Horses were, arguably, the most important animals in medieval economy, and their symbolic value was greater than being the equivalent of the modern machine.
Relatively little has been said about horses in medieval Arthurian romance, yet they are ubiquitous. Usually, horses simply take their riders from A to B, unless being killed in the interim. In the text, little is said about the animal itself, its qualities, its interaction with its owner or about the experience of the animal itself. However, when the author says more than usual about the horse, the information stands out as meaningful.
In Malory’s Morte d’Arthur, ‘Tale of the Sankgreal’, Lancelot’s horse is ‘exchanged’ for another while the famous knight is sinfully asleep. When Lancelot meets and unhorses the horse-thieving knight, he is sure to take his own animal back, for, as Malory notes, Lancelot’s horse is better. In the Welsh Mabinogion, the tale of the Lady of the Fountain, Owain takes care to shield his horse’s head during the killing rain, though the poor animal is later cut in half by the falling portcullis. These are but two examples of Arthurian authors providing details about the horses in the romance.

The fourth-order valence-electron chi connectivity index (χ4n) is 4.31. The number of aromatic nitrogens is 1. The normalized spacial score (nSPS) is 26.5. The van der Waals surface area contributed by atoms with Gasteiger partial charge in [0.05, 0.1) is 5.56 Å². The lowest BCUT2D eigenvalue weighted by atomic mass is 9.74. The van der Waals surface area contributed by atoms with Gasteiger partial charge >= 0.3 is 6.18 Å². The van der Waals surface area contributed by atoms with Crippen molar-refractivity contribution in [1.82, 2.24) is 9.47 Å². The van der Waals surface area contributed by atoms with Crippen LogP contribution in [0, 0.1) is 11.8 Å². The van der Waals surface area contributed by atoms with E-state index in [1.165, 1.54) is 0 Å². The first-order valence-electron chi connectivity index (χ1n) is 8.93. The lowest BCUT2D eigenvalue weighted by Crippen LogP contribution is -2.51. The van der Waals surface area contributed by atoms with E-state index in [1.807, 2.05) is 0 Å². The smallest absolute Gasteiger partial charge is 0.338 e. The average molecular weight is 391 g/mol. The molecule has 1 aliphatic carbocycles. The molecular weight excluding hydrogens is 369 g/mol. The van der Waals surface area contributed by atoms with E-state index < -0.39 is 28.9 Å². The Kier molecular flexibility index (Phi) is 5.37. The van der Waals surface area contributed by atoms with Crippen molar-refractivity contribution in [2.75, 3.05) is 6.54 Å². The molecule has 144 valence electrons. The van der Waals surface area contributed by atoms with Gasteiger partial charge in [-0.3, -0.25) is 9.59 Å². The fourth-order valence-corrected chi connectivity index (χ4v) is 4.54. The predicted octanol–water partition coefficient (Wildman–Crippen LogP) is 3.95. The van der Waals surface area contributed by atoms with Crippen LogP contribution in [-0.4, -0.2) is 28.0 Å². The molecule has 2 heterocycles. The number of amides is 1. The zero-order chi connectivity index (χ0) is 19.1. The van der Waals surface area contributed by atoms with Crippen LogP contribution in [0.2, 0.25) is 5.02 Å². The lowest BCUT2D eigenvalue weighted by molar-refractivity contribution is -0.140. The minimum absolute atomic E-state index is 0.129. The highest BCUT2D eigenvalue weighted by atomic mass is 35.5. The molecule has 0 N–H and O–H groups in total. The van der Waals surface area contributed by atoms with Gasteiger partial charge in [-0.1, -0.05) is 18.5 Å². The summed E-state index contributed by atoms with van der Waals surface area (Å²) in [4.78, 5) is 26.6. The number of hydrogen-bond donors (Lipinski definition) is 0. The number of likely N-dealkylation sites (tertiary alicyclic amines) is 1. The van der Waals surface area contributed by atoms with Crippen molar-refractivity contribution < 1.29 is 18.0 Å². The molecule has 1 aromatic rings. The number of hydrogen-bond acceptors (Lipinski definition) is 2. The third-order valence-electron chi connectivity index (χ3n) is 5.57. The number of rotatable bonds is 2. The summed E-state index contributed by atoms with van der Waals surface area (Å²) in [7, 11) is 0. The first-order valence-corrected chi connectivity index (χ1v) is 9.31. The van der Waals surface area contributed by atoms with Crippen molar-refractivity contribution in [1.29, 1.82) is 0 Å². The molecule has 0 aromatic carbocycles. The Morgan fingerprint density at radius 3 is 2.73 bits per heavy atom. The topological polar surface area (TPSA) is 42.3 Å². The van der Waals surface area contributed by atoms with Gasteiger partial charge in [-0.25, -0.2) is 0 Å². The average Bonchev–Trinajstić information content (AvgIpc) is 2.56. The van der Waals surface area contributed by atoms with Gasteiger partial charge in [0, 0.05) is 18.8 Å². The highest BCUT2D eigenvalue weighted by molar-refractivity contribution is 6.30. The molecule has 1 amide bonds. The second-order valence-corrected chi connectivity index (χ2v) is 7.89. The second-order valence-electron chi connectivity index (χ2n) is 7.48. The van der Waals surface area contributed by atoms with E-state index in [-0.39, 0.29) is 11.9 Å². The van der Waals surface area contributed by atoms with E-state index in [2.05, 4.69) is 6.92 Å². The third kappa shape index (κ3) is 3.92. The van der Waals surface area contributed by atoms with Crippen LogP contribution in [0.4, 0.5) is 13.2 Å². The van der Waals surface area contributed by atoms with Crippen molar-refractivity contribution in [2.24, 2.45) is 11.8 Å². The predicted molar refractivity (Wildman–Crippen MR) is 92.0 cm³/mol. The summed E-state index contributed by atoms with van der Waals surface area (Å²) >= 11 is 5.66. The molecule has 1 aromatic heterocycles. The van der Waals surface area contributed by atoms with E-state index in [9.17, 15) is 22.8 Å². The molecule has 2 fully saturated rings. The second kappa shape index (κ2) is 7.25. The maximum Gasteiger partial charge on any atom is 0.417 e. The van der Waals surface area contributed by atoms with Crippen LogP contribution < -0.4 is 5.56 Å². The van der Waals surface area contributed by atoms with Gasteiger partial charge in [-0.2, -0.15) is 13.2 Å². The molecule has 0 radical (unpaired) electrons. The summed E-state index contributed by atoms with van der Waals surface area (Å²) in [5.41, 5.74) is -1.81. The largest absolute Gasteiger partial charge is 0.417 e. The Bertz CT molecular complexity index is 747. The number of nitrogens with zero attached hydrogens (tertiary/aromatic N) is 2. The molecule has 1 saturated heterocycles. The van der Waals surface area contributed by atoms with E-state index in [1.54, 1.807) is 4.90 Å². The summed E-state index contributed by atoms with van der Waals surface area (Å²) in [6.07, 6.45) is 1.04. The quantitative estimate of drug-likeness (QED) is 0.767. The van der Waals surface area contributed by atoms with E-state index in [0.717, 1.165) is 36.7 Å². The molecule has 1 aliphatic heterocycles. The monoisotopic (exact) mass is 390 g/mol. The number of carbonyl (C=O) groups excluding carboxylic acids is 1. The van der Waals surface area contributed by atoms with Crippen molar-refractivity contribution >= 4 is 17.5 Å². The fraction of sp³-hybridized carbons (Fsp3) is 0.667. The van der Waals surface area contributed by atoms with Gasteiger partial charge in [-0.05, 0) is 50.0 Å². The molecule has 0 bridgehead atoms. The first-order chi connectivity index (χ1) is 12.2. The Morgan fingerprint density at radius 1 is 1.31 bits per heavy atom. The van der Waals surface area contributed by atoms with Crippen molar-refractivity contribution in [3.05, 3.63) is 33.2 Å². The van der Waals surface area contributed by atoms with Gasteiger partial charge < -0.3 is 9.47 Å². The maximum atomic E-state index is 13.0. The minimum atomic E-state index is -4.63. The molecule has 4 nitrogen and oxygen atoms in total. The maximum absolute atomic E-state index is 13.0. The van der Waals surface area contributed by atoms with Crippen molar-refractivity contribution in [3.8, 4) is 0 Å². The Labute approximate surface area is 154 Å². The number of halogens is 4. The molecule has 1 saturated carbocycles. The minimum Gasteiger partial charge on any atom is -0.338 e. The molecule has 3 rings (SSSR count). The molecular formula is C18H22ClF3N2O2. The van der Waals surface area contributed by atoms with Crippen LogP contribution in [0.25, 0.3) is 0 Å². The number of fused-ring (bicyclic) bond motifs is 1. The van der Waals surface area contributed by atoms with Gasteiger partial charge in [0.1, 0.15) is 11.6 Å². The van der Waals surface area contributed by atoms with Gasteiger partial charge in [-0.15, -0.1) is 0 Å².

Papers are invited for sessions on Arthurian horses, exploring different aspects of the horse and human interface in medieval Arthurian literature, contemporary sources, as well as post-medieval editions, translations and adaptations of medieval Arthurian texts and art. All approaches are welcome, including animal studies, gender studies, historical analysis and ecocriticism. Likewise, contributions on Arthurian literatures from a wide variety linguistic and national traditions are sought, especially the Nordic, Spanish, Italian, Dutch and Latin ones.
Please send details of your proposed papers (about 200 words) to Dr. Anastasija Ropa (firstname.lastname@example.org) by 15 September 2016.
NB: you need to be member of the International Arthurian Society to submit and present at the International Arthurian Congress!